"Lay not up for yourselves treasures upon earth" (v. 19). The order of Truth followed by Christ in Matthew 6 is very striking and blessed, and needs to be carefully heeded by us. In the first eighteen verses we are conducted into the Sanctuary, instructed to have our hearts occupied with Him who seeth in secret; in verse 19 and onwards we come out to face the temptations and trials of the world. It is parallel with what we find in Leviticus and Numbers: in the former, Israel is engaged almost entirely with the services and privileges of the tabernacle; in the latter we have a description of their walk and warfare in the wilderness. It is of vital importance that we attend to this order, for it is only as we duly maintain communion with God in the secret place that we are equipped and enabled for the trials of the way as we journey toward the heavenly Canaan. Unless our hearts be firmly set upon the Promised Land, they will turn back to Egypt and lust after its flesh-pots.
"Lay not up for ourselves treasures upon earth." From here to the end of the chapter Christ's design is to divert the hearts of His hearers from a spirit of covetousness, first delivering the prohibition and then amplifying and enforcing the same by a variety of cogent reasons. The word for "lay up" is more expressive and emphatic in the original than is expressed here in the English: signifying first to gather together, and second to hoard or heap up against the future-as in Romans 2:5, heapeth up or "treasurest up unto thyself." "Treasure" means wealth in abundance, costly things such as property, lands, gold and precious stones. The words "upon earth" here refer not so much to place as to the kind of treasures, for heavenly treasure may be laid up while we are here on earth, and therefore it is the hoarding of earthly and material treasures which is in view.
"Lay not up for yourselves treasures upon earth." There have been some fanatics who interpreted this command literally, insisting that it is to be taken without limitation as a prohibition against accumulating money or adding to our earthly possessions. To be consistent they should not stop there, but go on to "sell that thou hast and give to the poor" (Matthew 19:21), for this is no less expressly required than the former. But such a course would mean the overturning of all distinctions between rich and poor, any possession of property, which is clearly contrary to the whole trend of Scripture. Let us, then, briefly point out what Christ did not here forbid. First, diligent labour in a man's vocation, whereby he provides things needful for himself and those dependent upon him: "not slothful in business" (Rom. 12:11) is one of the precepts of the Gospel.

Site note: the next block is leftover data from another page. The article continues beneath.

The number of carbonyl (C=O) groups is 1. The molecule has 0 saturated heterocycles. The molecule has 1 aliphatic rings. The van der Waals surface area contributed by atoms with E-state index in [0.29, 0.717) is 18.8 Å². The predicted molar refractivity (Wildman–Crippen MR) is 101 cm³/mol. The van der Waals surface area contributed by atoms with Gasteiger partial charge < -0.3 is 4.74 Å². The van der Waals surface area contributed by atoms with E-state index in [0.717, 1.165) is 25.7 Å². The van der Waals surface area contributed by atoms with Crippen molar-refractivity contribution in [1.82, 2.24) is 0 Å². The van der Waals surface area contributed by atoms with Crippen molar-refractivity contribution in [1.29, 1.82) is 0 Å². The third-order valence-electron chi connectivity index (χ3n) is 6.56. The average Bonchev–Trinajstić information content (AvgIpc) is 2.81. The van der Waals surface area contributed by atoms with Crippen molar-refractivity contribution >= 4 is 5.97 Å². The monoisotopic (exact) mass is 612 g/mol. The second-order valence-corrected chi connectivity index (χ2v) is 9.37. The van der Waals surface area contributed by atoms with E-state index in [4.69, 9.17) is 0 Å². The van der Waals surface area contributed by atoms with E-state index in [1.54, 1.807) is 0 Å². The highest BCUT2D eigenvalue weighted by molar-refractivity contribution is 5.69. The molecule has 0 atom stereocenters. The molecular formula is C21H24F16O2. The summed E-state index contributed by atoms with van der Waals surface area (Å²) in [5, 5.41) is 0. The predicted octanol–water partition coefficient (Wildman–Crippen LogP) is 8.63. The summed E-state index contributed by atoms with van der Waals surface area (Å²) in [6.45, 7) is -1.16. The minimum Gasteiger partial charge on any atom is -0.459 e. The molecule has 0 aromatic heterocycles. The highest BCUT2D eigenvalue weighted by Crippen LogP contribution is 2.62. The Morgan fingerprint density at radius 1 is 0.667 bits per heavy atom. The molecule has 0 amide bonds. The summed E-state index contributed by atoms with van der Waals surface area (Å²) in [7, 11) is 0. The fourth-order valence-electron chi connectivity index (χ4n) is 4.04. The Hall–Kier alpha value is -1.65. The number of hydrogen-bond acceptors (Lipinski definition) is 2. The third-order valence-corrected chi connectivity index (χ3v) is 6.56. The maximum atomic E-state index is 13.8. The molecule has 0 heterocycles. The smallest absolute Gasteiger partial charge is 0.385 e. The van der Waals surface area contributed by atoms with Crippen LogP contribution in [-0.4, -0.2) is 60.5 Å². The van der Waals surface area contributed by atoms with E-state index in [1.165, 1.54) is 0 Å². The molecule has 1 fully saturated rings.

Nor does Christ here forbid the fruit of our labours in the possession of goods and riches, provided they be acquired honestly and used aright. Let us not forget that scripture, "But thou shalt remember the Lord thy God: for it is He that giveth thee power to get wealth" (Deut. 8:18). The Lord graciously prospered Abraham, Job and David, and so far from their possession of wealth being a mark of His disfavor it was the very opposite. Third, nor does Christ here forbid the laying up in store for our own future use or for our family. Is not the sluggard admonished to take a leaf out of the book of the ants, who gather together their winter's food in the summertime (Prov. 6:6-8)? And has not the apostle declared that "the children ought not to lay up for the parents, but the parents for the children" (2 Cor. 12:14)? And again, "If any provide not for his own, and especially for those of his own house, he hath denied the faith, and is worse than an infidel" (1 Tim. 5:8).
What, then, is it which Christ here forbids? We answer, various forms of covetousness. First, the excessive seeking after worldly wealth, wherein men keep neither moderation nor measure: although God gives them more than sufficient to supply their needs, yet they are not content, their desire being insatiable. That it is not sinful for a man to seek after the necessities of life-either for his present or future use-we have shown above. As to what constitutes necessity, this varies considerably in different cases, according to the station which providence has allotted in this world: a workman requires tools, a business man must have capital, the master of a large estate sufficient to pay his servants. No precise rule can be laid down, but the judgment and example of the godly who use the creature aright, and not the practice of the covetous, must guide us.